The Red River contribution to great music
The fiddle is at the centre of traditional Métis culture in Western Canada, heard at weddings, New Year’s celebrations and other social gatherings where dancing, including the Red River Jig, is a natural with fiddle music. Not to be confused with the classical violin, fiddling is a distinctly Canadian approach to bowing the strings. Fiddlers were generally self-taught with fiddle songs drawn from Acadian music (from French settlements along the Atlantic coast) and Scottish jigs and reels passed down from generation to generation by ear. Often hand-made fiddles were used.
“Fiddling is extremely important to Manitoba culture in that we have such long running fiddle and dance traditions,” notes renowned local fiddle champion Patti Kusturok, known as “Canada’s old-time fiddling sweetheart.” A member of the North American Fiddlers Hall of Fame, Patti is a six-time Manitoba Champion and three-time Grand North American Champion. “Here on the prairies, fiddling and old-time square-dancing go hand in hand,” she notes, “and the style of the music is always played with dancing in mind. It all started with the house parties, usually in the kitchen, and the music was accompanied by just the feet.
Two of the best-known Métis fiddlers from Manitoba were Andy Dejarlis and Reg Bouvette. Together they account for close to 100 fiddling albums and toured across Canada. Accompanied by the Red River Mates, Andy Dejarlis began performing on radio in Winnipeg in 1937, graduating to television in the 1950s. After stints in Vancouver and Montreal, he returned to Winnipeg where he continued to play festivals and dances. In his lifetime, Andy published over 200 fiddling songs under his name. After an appearance on CBC TV’s Don Messer’s Jubilee, Messer, no slouch on the fiddle himself, is said to have declared Andy Dejarlis the greatest exponent of old-time fiddling in Canada.
Reg Bouvette cut a dashing figure with his distinctive blue fiddle. Little is known about his early years but there is no doubting his influence on young fiddlers. “I first met Reg Bouvette in 1977 at the Garden City Mall fiddling contest,” Patti remembers. “I was just a kid. My mom put me on her shoulders so I could see and I was hooked. I spent hours listening to his records. To me he was huge star.” In 1986, Patti recorded an album of fiddling numbers with Reg Bouvette entitled The King and the Princess on Sunshine Records. “Of course, it goes without saying that it was a huge honour for me,” she smiles.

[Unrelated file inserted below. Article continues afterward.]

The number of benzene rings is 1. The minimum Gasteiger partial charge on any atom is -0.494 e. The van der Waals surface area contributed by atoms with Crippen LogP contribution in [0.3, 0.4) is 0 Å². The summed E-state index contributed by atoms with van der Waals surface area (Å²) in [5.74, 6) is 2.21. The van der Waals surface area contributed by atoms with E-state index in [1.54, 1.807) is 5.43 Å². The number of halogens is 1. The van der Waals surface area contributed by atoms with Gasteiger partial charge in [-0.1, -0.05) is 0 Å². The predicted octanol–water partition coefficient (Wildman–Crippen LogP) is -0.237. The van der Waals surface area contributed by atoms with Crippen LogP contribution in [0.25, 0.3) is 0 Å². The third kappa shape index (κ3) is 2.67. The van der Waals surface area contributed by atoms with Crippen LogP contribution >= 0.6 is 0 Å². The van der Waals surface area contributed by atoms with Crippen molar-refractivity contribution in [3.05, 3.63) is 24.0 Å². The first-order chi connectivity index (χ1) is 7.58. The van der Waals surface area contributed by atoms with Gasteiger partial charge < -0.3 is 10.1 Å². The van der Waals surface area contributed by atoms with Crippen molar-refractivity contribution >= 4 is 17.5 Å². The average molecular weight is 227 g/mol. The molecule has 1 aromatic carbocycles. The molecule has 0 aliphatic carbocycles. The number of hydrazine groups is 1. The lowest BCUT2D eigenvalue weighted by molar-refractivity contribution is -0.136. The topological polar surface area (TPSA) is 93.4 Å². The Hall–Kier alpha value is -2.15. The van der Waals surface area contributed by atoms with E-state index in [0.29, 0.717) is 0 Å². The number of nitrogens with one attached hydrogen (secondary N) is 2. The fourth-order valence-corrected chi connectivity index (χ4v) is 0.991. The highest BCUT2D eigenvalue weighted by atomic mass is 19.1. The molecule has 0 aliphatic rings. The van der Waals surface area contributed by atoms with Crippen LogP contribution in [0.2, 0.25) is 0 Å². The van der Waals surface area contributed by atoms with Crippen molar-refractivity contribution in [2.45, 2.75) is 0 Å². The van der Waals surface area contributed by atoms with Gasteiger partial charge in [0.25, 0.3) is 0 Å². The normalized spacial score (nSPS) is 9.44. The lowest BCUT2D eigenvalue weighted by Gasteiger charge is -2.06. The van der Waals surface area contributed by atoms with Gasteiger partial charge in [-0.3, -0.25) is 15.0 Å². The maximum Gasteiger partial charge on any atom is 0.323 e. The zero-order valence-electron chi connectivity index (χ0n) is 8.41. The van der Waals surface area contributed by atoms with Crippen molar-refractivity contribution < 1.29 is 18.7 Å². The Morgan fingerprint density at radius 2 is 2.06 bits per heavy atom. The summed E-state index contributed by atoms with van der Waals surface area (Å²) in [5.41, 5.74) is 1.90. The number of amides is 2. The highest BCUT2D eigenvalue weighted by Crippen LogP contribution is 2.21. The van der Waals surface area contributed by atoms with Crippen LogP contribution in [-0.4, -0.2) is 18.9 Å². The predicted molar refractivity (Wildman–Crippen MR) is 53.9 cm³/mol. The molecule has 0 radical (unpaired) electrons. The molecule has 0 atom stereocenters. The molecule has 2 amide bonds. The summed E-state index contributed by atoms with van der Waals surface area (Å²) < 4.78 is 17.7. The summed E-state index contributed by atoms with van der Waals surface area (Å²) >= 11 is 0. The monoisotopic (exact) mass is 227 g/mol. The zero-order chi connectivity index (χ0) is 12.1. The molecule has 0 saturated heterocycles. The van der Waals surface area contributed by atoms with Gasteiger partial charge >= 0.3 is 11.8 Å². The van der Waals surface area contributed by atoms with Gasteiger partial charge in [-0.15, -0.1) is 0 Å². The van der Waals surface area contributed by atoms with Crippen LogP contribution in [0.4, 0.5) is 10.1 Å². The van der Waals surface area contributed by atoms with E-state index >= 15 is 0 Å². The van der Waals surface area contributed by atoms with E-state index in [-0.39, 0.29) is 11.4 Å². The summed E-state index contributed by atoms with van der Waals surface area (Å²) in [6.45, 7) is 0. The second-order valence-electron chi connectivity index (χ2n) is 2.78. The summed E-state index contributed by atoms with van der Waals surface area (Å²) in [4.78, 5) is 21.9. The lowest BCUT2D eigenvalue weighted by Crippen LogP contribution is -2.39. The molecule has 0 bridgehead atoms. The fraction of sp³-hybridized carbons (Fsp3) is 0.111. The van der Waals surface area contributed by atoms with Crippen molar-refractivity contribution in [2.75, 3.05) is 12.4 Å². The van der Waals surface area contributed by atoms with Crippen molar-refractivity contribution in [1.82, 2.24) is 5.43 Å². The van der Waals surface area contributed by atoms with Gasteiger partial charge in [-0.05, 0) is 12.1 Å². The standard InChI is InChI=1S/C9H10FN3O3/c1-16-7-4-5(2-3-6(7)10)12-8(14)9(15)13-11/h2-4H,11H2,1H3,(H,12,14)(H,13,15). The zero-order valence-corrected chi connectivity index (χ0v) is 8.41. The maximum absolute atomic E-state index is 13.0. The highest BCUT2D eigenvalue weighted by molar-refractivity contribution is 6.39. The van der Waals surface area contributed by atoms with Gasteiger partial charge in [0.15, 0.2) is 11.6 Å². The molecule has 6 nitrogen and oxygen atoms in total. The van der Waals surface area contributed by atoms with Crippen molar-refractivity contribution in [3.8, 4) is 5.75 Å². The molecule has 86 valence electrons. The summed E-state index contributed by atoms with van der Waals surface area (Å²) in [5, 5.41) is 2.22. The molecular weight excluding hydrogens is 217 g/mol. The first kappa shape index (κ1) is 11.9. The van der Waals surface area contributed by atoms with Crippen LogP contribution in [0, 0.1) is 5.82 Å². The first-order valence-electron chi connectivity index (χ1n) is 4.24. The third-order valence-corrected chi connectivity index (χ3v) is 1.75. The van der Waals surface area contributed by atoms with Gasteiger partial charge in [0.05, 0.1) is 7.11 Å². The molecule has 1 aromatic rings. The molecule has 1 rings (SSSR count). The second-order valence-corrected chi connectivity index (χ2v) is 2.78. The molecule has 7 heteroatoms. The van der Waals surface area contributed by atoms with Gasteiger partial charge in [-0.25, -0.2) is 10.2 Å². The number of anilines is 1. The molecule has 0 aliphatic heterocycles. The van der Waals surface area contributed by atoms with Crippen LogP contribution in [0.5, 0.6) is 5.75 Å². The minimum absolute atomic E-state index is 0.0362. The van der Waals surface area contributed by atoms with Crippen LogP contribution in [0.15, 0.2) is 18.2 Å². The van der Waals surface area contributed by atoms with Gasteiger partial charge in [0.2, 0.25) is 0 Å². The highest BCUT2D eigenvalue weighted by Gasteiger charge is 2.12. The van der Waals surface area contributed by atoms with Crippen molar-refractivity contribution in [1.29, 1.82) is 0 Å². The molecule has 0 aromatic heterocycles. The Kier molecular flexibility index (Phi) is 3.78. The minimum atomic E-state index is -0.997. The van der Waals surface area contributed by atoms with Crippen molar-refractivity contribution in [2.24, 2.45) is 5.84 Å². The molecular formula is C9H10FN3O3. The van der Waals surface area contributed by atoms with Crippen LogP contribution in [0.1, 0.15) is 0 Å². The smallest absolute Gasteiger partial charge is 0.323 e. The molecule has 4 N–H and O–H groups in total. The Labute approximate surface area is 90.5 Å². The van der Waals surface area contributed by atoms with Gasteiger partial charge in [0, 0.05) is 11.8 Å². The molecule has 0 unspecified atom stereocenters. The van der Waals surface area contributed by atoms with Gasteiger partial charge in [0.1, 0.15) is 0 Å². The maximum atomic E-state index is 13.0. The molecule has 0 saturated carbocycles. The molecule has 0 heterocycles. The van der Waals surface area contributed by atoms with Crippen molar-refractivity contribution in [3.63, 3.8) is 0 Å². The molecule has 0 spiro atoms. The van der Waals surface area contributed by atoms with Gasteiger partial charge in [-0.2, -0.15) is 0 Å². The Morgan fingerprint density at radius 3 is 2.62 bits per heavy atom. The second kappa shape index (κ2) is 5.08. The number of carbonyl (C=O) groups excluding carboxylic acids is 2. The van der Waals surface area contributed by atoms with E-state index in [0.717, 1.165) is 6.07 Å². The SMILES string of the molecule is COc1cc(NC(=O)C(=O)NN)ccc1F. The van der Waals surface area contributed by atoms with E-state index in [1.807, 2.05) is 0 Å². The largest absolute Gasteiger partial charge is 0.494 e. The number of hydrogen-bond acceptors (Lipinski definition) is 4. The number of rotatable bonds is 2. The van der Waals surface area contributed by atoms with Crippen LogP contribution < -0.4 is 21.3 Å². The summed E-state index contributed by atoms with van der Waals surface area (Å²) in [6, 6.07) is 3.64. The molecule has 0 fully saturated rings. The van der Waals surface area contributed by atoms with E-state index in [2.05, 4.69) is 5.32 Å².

Hailing from Selkirk, Manitoba, fiddler Mel Bedard was the first to use the term “Métis” on a record sleeve. A close friend to Andy Dejarlis, Bedard mentored young Patti who also cites Métis fiddler Marcel Meilleur who played second fiddle or harmony on all of Andy Dejarlis’s recordings and at live shows. Raised in the tiny rural community of Vogar, Manitoba, Cliff Maytwayashing is another talented fiddler in the Métis tradition. “If you didn’t tap your foot to his playing, you’d better check your pulse,” laughs Patti.
Winnipeg-born fiddler Wally Diduck cut a wide swath through the music world in his lengthy career, not only appearing on local television productions like Red River Jamboree, Sesame Street (portions of the Canadian content were produced out of Winnipeg) and My Kind of Country starring Ray St. Germain. Unlike many of his self-taught contemporaries, Wally was a graduate of the Royal Conservatory School of Music at the University of Toronto. Besides playing alongside the likes of Rod Stewart, Anne Murray, Buck Owens and Kenny Rogers, Diduck also performed at Rainbow Stage and the Manitoba Theatre Center in productions of Fiddler on the Roof, The Sound of Music, West Side Story and Chicago. His colourful fiddling can be heard on singer, songwriter Ray St. Germain’s signature song “The Métis”.
One of our province’s top fiddlers, Stan Winistock from Portage La Prairie, added fiddle to the 1973 Guess Who hit single “Orly”. Fiddlers like Oliver Boulette from Manigotogan, Tayler Fleming from Minitonas, and Portage La Prairie’s Melissa St. Goddard are carrying on the Métis fiddling tradition.